A covert drone operation is the order of the day near Nairobi, Kenya where 3 Islamist extremists who are on the Most Wanted Lists of Britain, the US, and Kenya are presently stationed. The eyes-in-the-sky (and of course also the actual drone-operators) are ensconced in Creech air-base in Las Vegas, Nevada; the Colonel commanding them is somewhere in Sussex, her over-seers including her military superior (a subdued and superbly detached Alan Rickman – his last outing) and a minister and attorney in London (British government over-seers); the English foreign-secretary is in Singapore peddling arms and ‘protective’ gears for soldiers, the American foreign-secretary is in China playing ping-pong with a group of God-knows-why-over-awed Chinese men: And at the center of this tragi-comic circus is an East-African girl-child selling bread unbeknownst that her life is hanging by an invisible thread running across all these inter-continental touch-points. The narrative-arc then plays out on the decision of Go/No-Go with regard to the drone-attack on the extremists’-haven unfortunately nestled right next to the girl’s home (her father, a bi-cycle repairer and her mother, a home-maker complete her family) And along this arc, the film masterfully takes the audience along in its thrilling moments and discerningly laid-out philosophical toppings on the actors, their actions, and the consequences of ‘decision-making.’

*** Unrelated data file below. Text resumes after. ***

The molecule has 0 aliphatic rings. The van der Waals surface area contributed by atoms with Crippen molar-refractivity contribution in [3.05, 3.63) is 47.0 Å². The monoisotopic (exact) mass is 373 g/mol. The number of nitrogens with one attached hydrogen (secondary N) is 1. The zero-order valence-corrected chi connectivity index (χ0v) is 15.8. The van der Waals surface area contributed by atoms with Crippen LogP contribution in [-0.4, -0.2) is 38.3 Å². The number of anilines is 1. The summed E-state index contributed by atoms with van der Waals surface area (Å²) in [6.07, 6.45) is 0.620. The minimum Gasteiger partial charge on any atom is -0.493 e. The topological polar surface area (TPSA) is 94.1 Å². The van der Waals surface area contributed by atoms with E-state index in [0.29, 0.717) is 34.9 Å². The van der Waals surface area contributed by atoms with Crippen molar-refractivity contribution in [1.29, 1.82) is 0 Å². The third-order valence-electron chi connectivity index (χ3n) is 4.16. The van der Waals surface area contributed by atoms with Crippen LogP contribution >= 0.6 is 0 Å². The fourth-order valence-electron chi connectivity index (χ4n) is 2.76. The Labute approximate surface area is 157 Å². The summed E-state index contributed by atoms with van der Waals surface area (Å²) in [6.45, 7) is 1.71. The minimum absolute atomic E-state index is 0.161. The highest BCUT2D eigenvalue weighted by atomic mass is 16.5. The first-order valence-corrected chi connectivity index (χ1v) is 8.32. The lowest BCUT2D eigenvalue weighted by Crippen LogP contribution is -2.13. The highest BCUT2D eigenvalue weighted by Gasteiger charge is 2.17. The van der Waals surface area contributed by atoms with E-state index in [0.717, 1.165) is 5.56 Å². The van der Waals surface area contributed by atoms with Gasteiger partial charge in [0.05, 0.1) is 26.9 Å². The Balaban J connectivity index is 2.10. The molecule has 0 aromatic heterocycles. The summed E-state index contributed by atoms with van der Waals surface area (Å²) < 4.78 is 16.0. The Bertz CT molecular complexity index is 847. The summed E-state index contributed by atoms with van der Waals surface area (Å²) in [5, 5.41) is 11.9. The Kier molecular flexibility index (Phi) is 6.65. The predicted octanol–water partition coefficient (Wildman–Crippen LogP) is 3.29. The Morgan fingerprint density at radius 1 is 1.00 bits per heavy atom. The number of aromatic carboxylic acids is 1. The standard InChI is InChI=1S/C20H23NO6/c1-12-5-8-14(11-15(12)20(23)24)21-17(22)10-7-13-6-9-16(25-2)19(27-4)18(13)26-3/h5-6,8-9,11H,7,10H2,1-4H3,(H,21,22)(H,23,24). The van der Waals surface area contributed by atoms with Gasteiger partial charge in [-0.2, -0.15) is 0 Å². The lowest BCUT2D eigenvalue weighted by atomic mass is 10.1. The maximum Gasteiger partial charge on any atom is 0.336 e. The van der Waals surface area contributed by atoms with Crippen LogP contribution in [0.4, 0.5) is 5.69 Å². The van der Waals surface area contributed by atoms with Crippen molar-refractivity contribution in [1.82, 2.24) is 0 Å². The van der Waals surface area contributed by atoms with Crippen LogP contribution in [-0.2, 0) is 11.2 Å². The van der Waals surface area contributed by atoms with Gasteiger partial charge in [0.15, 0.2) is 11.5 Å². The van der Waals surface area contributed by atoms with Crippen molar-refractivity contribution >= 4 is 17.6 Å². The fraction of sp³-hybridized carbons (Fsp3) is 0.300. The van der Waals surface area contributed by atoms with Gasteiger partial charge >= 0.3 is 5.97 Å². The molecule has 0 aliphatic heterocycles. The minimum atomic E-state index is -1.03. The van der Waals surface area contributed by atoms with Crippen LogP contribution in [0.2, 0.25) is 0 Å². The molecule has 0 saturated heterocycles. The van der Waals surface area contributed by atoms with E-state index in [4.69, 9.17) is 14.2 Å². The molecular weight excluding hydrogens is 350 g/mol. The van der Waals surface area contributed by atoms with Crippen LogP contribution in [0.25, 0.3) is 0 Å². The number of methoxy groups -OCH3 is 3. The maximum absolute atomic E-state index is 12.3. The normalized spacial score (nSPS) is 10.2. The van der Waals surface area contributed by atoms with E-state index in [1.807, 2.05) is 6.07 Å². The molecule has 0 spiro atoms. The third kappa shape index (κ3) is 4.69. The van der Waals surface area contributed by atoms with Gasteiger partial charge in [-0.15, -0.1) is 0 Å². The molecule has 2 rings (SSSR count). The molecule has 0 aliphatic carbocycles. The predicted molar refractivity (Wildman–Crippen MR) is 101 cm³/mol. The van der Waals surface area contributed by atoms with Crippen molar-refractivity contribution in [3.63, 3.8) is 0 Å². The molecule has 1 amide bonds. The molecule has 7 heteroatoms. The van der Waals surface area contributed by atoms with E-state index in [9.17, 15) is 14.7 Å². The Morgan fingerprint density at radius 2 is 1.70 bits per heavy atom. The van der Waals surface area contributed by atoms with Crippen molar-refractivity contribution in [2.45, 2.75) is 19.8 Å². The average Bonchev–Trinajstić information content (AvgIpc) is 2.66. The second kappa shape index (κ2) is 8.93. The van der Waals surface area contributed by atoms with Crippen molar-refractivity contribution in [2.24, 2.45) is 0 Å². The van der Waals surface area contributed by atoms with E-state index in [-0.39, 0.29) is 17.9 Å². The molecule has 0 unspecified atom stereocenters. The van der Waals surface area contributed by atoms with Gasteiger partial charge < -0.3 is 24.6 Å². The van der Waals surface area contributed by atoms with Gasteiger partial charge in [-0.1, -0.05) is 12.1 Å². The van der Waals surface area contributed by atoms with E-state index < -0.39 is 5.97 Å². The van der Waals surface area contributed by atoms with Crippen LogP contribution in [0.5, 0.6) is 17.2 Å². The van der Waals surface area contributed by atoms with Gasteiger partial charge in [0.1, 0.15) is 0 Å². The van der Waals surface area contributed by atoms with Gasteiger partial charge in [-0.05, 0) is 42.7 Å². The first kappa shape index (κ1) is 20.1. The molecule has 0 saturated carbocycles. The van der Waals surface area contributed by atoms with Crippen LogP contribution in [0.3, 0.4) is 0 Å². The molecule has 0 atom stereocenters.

Among many such brilliant scenes is the one where the Colonel (Mirren) is faced with legalities and ‘moralities.’ (Quite symbolic; she has a legal representative to protect her and the child of disastrous consequences but there isn’t any ‘moral’ advisor; morality, ladies and gentlemen, is your own personal baggage.) Her verbal back-and-forth with the legal-advisor is top-notch. Also fantastic are the scenes conveying the tension housed in what the Americans are proud to call the ‘situation’ room; this time, however, the room is in England & the situation is in East Africa. Any change in the situation on ground in Nairobi mandates discussions and ‘approvals’ from higher-ups as minutes and seconds could mark the difference between two suicide-bombers blowing themselves and the world according to them and around them and its prevention with, of course, a necessitated collateral damage. Symbolism is powerful here: The American foreign-secretary gets a call when he is on a tour in China asking for his approval since one of the extremists is an American citizen but he is busy playing ping-pong and is flustered at being disturbed with ‘such’ a call! That ‘ping-pong’ ball being poorly smashed around is the life of a kid in a ‘third-world’ country for God’s sake! That also reflects the inability of those-in-power in taking decisions and getting along by passing the buck. The British foreign-secretary, after getting food-poisoned, is busy taking a ‘dump’ in a whatever-star hotel when scenes are inter-cut with drone-operators readying their weapons to target, in essence, taking a drone-dump onto one of the poor neighbor-hoods in a poor country! The father of the girl plays a dual role; an open-minded man who wants his daughter to study and be a million-miles away from Sharia-enforced lands and also of a bread-winner who but has to repair bi-cycles belonging to Sharia-lovers or Sharia-haters. (He hides her school-books when a customer comes along lest word breaks out that he is encouraging his daughter getting educated and mockingly admonishes her when she is lost in child-hood and plays hula hoop in front of that same Sharia-loving customer.) What happens to these folks when, an ‘objective’ drone plunders their lives? Will the same person STILL call Al-Shabab and its members fanatics? What has that ‘surgical’ strike achieved if this man were to turn to the other side or be radicalized? When numerical counts of 8 versus 80 are taken with regard to casualties and ‘greater’ damage and decisions are made, what are the consequences of those decisions?